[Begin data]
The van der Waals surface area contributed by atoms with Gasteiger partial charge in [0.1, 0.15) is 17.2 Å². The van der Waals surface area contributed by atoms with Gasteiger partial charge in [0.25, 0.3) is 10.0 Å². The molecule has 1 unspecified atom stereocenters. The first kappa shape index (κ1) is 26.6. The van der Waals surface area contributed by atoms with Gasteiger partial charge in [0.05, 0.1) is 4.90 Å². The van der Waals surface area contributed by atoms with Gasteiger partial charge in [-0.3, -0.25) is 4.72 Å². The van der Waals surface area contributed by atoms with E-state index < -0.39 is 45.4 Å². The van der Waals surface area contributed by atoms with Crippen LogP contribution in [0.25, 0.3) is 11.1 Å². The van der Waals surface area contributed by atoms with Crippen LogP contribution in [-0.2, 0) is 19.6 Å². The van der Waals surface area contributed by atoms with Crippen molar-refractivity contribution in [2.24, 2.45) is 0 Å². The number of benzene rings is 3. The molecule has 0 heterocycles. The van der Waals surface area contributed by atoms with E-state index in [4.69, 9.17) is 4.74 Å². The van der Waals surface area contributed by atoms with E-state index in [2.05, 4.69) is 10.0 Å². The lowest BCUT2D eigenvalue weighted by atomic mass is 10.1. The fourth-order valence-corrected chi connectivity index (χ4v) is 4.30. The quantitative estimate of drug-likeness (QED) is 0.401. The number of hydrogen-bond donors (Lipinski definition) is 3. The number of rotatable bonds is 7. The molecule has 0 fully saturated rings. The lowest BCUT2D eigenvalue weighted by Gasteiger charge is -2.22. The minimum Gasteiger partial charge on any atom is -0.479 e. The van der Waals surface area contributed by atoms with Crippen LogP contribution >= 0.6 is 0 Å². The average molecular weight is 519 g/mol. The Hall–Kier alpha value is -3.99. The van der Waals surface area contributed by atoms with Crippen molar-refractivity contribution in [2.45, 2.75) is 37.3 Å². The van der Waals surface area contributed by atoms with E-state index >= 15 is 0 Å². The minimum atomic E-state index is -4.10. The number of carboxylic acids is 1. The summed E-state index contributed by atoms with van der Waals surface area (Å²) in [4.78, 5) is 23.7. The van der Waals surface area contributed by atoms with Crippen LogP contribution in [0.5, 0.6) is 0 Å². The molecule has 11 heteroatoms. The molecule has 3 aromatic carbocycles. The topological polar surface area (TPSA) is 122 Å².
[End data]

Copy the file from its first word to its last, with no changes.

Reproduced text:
The van der Waals surface area contributed by atoms with Gasteiger partial charge in [0.1, 0.15) is 17.2 Å². The van der Waals surface area contributed by atoms with Gasteiger partial charge in [0.25, 0.3) is 10.0 Å². The molecule has 1 unspecified atom stereocenters. The first kappa shape index (κ1) is 26.6. The van der Waals surface area contributed by atoms with Gasteiger partial charge in [0.05, 0.1) is 4.90 Å². The van der Waals surface area contributed by atoms with Gasteiger partial charge in [-0.3, -0.25) is 4.72 Å². The van der Waals surface area contributed by atoms with E-state index < -0.39 is 45.4 Å². The van der Waals surface area contributed by atoms with Crippen LogP contribution in [0.25, 0.3) is 11.1 Å². The van der Waals surface area contributed by atoms with Crippen LogP contribution in [-0.2, 0) is 19.6 Å². The van der Waals surface area contributed by atoms with Crippen molar-refractivity contribution in [2.24, 2.45) is 0 Å². The number of benzene rings is 3. The molecule has 0 heterocycles. The van der Waals surface area contributed by atoms with E-state index in [4.69, 9.17) is 4.74 Å². The van der Waals surface area contributed by atoms with E-state index in [2.05, 4.69) is 10.0 Å². The lowest BCUT2D eigenvalue weighted by atomic mass is 10.1. The fourth-order valence-corrected chi connectivity index (χ4v) is 4.30. The quantitative estimate of drug-likeness (QED) is 0.401. The number of hydrogen-bond donors (Lipinski definition) is 3. The number of rotatable bonds is 7. The molecule has 0 fully saturated rings. The lowest BCUT2D eigenvalue weighted by Gasteiger charge is -2.22. The minimum Gasteiger partial charge on any atom is -0.479 e. The van der Waals surface area contributed by atoms with Crippen LogP contribution >= 0.6 is 0 Å². The average molecular weight is 519 g/mol. The Hall–Kier alpha value is -3.99. The van der Waals surface area contributed by atoms with Crippen molar-refractivity contribution in [2.45, 2.75) is 37.3 Å². The van der Waals surface area contributed by atoms with E-state index >= 15 is 0 Å². The minimum atomic E-state index is -4.10. The number of carboxylic acids is 1. The summed E-state index contributed by atoms with van der Waals surface area (Å²) in [4.78, 5) is 23.7. The van der Waals surface area contributed by atoms with Crippen LogP contribution in [0.5, 0.6) is 0 Å². The molecule has 11 heteroatoms. The molecule has 3 aromatic carbocycles. The topological polar surface area (TPSA) is 122 Å².